Of the desserts I sampled on two visits -- tiramisu ($5.95), Ghirardelli chocolate mousse ($4.95), crème brulée ($4.95), New York-style cheesecake ($3.95), Turkish coffee gelato ($4.95) and chocolate decadence cake ($5.95) -- only the latter two were worthy of complete consumption. The dense, moist cake came with a garnish of blackberries, while the coffee gelato was great on its own and didn't need whole coffee beans as garnish.
Service also was a mixed bag. On one evening, service went from mediocre to miserable as the restaurant, and our server, got busier. Half of our party's water glasses were filled, others went unfilled; entrées and desserts arrived while appetizer plates remained on the table; some of us were left without utensils -- until we got someone's attention - while our entrees cooled. On another evening, service was better, but, once again, we began to be neglected as the place filled with diners.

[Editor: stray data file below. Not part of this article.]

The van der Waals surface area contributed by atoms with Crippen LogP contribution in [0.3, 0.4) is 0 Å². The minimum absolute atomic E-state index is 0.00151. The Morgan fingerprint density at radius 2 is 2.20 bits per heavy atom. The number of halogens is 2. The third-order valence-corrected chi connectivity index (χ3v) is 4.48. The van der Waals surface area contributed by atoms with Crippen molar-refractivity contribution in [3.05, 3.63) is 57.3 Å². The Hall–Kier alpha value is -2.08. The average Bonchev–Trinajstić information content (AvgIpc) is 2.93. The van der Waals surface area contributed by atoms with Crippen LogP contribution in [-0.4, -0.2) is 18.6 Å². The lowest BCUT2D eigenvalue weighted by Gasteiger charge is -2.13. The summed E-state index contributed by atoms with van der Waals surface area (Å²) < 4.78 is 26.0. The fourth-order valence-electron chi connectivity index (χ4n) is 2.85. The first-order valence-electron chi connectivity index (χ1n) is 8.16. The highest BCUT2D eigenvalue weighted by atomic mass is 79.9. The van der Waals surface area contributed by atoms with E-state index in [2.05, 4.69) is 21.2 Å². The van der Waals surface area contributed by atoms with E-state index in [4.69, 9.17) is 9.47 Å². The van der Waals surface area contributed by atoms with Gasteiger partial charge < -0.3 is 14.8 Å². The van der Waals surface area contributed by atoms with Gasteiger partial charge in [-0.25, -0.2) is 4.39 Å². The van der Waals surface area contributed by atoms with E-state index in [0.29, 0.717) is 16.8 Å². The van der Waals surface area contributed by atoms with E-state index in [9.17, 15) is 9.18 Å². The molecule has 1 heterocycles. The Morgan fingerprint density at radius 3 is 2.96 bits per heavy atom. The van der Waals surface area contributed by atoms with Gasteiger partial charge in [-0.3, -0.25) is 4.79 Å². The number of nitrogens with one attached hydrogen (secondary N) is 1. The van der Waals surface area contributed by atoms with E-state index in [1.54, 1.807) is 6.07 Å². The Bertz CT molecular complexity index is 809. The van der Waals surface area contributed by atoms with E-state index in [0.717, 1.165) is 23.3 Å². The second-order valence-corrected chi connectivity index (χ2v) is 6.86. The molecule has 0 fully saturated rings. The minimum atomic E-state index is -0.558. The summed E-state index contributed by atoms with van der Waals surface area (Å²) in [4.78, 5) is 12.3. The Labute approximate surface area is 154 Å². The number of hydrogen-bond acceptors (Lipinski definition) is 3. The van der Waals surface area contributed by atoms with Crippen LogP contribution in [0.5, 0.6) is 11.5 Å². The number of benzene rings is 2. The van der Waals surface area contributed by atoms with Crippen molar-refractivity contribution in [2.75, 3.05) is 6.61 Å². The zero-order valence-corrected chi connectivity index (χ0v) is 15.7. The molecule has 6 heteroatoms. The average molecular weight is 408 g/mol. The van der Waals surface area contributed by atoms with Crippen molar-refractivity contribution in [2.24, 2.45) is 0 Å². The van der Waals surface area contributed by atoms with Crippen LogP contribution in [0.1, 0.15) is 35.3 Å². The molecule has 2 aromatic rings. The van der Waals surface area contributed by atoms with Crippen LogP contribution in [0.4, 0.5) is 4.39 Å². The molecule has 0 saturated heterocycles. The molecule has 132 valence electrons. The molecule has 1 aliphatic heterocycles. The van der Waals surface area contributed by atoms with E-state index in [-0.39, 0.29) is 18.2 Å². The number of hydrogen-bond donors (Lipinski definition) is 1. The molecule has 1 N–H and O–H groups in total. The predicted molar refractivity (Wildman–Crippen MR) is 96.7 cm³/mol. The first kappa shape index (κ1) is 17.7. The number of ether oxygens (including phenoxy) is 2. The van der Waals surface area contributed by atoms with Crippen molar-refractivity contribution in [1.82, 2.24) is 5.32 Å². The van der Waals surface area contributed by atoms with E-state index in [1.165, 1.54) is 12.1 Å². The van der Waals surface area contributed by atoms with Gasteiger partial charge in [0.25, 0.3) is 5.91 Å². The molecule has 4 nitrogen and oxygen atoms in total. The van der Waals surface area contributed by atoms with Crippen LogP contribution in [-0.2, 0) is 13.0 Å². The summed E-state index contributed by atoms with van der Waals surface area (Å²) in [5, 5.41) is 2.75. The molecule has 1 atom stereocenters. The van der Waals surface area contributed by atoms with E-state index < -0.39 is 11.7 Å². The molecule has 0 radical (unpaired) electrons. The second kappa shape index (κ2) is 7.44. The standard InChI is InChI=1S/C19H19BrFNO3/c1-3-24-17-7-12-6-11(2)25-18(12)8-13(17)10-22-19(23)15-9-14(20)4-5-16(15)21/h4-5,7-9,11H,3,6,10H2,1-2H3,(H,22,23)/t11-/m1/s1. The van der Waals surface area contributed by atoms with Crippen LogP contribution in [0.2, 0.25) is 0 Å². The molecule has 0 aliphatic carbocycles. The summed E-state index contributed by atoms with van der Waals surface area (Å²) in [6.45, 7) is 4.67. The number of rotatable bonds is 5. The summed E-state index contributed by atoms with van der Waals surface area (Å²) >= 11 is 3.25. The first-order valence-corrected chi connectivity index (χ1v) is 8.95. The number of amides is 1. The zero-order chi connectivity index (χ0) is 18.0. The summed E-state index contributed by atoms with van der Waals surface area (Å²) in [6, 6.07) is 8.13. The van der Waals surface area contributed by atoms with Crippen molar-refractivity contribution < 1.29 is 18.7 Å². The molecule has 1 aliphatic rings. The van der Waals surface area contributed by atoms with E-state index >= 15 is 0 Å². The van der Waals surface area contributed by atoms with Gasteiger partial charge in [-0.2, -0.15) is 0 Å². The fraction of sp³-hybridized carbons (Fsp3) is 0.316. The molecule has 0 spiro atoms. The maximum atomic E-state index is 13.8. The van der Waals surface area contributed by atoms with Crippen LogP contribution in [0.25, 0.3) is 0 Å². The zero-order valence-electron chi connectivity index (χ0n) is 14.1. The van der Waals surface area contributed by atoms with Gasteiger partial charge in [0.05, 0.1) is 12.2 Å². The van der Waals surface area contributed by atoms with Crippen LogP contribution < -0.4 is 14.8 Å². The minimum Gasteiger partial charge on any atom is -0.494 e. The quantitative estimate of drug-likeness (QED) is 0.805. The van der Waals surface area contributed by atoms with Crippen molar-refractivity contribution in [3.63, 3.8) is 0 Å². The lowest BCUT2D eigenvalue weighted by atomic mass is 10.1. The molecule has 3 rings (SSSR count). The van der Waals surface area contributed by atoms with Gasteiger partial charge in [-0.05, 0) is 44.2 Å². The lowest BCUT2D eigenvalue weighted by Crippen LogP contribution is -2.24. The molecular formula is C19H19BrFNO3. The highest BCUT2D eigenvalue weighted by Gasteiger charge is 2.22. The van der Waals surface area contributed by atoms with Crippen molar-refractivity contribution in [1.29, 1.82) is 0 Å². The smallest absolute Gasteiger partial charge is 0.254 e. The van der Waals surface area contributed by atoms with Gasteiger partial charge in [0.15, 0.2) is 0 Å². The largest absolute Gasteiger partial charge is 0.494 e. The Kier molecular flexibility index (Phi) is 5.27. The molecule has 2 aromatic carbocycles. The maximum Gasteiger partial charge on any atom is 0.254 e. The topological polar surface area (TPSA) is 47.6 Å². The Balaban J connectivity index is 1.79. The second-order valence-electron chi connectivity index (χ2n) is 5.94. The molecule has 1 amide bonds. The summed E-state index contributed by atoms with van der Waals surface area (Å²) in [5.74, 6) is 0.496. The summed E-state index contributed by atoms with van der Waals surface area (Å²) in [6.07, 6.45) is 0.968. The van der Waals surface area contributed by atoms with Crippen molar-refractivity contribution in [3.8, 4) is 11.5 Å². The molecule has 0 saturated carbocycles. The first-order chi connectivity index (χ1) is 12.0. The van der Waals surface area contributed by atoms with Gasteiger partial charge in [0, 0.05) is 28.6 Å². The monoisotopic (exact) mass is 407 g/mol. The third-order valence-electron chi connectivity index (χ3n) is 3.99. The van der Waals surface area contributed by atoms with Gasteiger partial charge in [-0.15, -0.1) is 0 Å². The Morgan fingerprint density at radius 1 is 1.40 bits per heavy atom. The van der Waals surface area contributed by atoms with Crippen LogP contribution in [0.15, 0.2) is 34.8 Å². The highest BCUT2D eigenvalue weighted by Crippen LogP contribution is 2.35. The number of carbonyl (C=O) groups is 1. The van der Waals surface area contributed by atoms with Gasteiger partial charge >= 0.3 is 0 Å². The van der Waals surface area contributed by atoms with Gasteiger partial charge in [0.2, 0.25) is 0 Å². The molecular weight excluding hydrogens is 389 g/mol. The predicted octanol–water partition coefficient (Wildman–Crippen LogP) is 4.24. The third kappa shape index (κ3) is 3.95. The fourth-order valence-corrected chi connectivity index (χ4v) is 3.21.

Twenty of the 32 wines offered are available by the glass, from $6 to $9. Twelve of those 32 bottles are Italian. And while the list isn't particularly exciting, the markup is reasonable. With the exception of a couple of high-end wines, such as the 2003 Caymus Cabernet Sauvignon Napa for $105, wines average around $37 a bottle. Corkage is $10.
It's no small feat to remain in business as long as Caffè Molise. In that time the restaurant has tripled in size, taking over space next door and adding seasonal outdoor dining in adjacent Dinwoody Park. Paring down the menu to execute fewer dishes, but flawlessly, and thinking a bit more about obscure Italian wines, could ensure many more profitable years for the veteran Italian restaurant.
Tribune's rating system
1 star Good
2 stars Very good
3 stars Excellent
4 stars Extraordinary
$ Entree under $10
$$$$ Above $25
1 bell Quiet (under 65 decibles)
2 bells Can talk easily (65-70)
3 bells Talking somewhat difficult (70-75)
4 bells Raised voices (75-80)
A bomb Too noisy for normal conversation (80+)
The Tribune covers the cost of all meals at reviewed restaurants. Star ratings are based on a minimum of two visits. Ratings are updated continually based on at least one revisit. There is no connection between reviews and advertising.